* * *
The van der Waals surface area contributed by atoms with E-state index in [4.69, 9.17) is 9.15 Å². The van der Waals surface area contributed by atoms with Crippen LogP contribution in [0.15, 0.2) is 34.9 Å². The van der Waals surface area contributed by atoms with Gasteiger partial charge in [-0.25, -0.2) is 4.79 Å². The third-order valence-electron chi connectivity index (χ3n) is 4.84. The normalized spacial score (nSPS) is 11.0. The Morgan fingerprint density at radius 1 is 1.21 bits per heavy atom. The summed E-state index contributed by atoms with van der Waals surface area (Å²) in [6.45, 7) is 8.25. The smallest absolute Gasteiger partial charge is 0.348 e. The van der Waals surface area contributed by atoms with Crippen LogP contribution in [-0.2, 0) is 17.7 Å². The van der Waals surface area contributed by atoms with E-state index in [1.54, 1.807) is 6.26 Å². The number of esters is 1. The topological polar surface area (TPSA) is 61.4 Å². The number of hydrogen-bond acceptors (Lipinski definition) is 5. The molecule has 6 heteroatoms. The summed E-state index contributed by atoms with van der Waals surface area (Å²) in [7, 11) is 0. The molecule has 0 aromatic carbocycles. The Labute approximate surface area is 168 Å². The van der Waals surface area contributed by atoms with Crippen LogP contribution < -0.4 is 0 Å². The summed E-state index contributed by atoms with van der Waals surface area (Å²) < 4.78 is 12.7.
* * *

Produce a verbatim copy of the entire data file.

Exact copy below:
The van der Waals surface area contributed by atoms with E-state index in [4.69, 9.17) is 9.15 Å². The van der Waals surface area contributed by atoms with Crippen LogP contribution in [0.15, 0.2) is 34.9 Å². The van der Waals surface area contributed by atoms with Gasteiger partial charge in [-0.25, -0.2) is 4.79 Å². The third-order valence-electron chi connectivity index (χ3n) is 4.84. The normalized spacial score (nSPS) is 11.0. The Morgan fingerprint density at radius 1 is 1.21 bits per heavy atom. The summed E-state index contributed by atoms with van der Waals surface area (Å²) in [6.45, 7) is 8.25. The smallest absolute Gasteiger partial charge is 0.348 e. The van der Waals surface area contributed by atoms with Crippen LogP contribution in [-0.2, 0) is 17.7 Å². The van der Waals surface area contributed by atoms with E-state index in [1.54, 1.807) is 6.26 Å². The number of esters is 1. The topological polar surface area (TPSA) is 61.4 Å². The number of hydrogen-bond acceptors (Lipinski definition) is 5. The molecule has 6 heteroatoms. The summed E-state index contributed by atoms with van der Waals surface area (Å²) in [7, 11) is 0. The molecule has 0 aromatic carbocycles. The Labute approximate surface area is 168 Å². The van der Waals surface area contributed by atoms with Crippen LogP contribution < -0.4 is 0 Å². The summed E-state index contributed by atoms with van der Waals surface area (Å²) < 4.78 is 12.7.